Archaeologists found a skeleton of a person who lived around 7,000 years ago in excellent condition during the renovation of a town square.
According to Live Science, the skeleton was discovered in the town square of Słomniki — which is situated in Poland.
Archaeologist Paweł Micyk said that fragments of pottery and flint were found with the skeleton. The pottery — belonging to linear pottery culture — suggests that the burial took place around 7,000 years ago.
The skeleton was preserved with the help of loosely packed soil in which the burial took place, as this soil contains non-acidic chemical makeup.
"At the moment, we are unable to determine who the buried person was," said Micyk. However, further information will be revealed by an analysis done by an anthropologist.
"This is an exciting and very important discovery indeed," said an adjunct professor of archaeology, Małgorzata Kot.
"The burial belongs to the earliest Neolithic farmers who crossed the Carpathians from the south and entered Poland in the 6th millennium."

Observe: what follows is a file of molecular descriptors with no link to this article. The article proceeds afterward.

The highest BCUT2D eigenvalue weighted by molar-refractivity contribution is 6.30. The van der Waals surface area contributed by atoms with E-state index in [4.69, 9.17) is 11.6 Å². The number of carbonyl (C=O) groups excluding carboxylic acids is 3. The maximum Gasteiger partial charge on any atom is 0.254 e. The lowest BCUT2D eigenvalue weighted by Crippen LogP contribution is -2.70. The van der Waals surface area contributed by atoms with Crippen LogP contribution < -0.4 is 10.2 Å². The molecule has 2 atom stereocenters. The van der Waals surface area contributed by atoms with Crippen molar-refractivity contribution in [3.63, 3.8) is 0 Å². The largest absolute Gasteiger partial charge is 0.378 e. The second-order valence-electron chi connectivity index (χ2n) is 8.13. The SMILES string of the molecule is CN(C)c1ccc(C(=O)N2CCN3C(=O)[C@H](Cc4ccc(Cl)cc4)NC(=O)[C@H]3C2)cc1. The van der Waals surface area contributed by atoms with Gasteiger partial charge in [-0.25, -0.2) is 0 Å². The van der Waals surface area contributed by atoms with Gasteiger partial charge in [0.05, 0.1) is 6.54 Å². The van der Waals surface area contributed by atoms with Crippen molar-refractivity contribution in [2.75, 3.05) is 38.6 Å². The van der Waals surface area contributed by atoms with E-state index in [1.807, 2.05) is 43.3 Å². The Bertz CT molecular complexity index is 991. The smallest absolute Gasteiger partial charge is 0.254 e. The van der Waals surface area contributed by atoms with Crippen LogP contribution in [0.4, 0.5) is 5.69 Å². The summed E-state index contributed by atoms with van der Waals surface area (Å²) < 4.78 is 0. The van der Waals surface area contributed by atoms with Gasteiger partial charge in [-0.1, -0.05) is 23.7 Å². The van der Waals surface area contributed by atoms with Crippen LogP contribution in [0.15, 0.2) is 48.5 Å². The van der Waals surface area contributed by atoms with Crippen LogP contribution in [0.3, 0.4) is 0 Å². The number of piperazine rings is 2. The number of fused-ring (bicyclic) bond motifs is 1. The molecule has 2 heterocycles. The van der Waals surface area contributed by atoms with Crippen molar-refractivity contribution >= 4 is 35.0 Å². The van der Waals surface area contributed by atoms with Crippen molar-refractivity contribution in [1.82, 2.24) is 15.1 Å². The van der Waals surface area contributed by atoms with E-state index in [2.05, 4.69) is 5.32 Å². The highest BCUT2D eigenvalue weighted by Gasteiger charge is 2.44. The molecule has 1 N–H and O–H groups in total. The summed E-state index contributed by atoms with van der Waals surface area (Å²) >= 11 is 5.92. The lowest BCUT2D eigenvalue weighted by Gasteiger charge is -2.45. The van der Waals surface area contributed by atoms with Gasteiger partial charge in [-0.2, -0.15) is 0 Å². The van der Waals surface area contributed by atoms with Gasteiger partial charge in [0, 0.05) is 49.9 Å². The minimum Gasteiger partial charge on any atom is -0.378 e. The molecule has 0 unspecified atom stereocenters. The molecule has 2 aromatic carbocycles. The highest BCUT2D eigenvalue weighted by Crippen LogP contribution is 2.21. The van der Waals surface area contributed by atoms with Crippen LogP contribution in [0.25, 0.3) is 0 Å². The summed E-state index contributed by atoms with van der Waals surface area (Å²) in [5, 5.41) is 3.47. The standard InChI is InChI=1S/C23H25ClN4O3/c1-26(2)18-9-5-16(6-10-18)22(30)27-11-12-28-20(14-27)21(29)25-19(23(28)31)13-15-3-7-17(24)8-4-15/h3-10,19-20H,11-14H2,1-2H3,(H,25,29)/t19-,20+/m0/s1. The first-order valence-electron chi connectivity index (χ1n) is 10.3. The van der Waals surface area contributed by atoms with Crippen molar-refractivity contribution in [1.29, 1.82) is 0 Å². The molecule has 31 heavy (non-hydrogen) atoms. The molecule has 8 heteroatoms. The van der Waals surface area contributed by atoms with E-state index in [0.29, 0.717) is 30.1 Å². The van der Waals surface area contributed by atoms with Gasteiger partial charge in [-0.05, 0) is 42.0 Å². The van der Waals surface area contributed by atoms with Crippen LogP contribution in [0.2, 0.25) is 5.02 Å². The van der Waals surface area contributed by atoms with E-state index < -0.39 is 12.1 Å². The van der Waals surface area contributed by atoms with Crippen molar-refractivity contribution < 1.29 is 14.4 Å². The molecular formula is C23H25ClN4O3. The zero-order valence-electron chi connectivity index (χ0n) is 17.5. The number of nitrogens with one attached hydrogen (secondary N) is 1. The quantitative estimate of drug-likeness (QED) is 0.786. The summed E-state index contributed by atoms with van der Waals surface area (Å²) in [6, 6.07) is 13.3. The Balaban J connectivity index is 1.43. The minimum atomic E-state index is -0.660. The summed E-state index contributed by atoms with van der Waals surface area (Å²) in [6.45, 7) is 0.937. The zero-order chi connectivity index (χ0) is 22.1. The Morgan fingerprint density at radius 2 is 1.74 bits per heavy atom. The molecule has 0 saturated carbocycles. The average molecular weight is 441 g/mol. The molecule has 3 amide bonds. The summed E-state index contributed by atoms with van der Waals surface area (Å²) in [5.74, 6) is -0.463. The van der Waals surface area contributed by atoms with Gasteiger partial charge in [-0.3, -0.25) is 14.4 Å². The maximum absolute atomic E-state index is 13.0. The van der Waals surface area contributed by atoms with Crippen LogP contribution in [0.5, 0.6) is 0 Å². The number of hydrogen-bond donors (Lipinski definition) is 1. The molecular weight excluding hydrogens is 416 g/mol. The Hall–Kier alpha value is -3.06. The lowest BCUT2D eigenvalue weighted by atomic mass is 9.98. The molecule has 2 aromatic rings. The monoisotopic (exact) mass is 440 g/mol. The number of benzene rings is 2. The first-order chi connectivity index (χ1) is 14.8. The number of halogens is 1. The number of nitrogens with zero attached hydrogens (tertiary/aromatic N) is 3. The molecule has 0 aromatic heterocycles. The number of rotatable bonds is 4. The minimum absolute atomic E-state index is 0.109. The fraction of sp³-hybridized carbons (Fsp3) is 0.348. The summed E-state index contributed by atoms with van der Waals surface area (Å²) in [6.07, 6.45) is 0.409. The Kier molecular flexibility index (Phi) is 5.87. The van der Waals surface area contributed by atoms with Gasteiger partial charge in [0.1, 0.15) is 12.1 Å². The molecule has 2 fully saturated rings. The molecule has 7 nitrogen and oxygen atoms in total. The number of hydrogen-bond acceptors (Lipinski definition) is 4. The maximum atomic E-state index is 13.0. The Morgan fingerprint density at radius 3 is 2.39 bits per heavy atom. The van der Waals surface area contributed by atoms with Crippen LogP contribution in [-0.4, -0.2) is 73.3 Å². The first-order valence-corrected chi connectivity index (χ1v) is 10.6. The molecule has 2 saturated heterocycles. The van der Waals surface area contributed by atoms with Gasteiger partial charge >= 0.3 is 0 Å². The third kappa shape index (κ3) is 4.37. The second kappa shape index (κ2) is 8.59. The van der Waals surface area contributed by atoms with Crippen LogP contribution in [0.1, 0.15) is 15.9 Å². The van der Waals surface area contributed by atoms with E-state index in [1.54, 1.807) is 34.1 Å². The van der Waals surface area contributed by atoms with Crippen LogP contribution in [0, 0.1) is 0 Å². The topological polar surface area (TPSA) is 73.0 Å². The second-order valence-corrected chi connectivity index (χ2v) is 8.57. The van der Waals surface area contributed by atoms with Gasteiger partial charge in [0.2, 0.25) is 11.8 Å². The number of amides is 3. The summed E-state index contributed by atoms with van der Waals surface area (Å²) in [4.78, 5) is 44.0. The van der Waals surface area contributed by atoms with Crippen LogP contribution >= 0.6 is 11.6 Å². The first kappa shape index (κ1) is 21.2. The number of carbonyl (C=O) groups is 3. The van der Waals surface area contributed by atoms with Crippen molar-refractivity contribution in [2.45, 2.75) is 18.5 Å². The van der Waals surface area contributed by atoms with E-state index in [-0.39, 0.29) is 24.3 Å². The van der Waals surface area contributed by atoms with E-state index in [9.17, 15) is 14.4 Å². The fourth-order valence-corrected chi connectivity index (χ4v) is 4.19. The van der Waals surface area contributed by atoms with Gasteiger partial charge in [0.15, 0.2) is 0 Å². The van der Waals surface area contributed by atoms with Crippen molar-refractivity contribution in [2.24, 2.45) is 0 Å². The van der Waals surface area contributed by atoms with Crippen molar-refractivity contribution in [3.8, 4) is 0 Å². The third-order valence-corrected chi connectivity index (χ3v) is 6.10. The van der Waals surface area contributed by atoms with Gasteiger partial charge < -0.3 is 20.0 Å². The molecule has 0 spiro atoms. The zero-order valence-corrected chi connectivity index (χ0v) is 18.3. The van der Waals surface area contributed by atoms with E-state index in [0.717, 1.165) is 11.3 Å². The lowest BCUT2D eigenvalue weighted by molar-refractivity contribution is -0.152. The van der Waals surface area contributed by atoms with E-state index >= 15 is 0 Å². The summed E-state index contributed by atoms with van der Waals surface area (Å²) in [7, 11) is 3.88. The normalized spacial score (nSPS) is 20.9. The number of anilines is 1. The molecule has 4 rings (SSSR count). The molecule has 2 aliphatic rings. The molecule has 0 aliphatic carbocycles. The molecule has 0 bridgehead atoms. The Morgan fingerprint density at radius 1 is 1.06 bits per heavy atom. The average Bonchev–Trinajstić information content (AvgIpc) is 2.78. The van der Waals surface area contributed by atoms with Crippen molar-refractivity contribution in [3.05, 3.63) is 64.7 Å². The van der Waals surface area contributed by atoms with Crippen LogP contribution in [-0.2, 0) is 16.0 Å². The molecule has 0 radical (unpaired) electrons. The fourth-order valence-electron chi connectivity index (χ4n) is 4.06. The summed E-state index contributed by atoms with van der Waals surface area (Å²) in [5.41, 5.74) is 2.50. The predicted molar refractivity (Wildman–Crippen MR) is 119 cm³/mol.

Kot said that little is known about these farmers, their culture and burial practices. "They bury their dead either within the settlements or in separate cemeteries, but cemeteries are very rare," she added.
"You must imagine that these early farmers were entering an absolutely new land for them. Land of the deep forest of Central European Lowlands. Land of harsher climate but also a land already inhabited by other people," Kot said.
She added that they would have come across hunter-gatherers who were already living there, highlighting that they both coexisted for about two millennia, however, it is unsure how they interacted.
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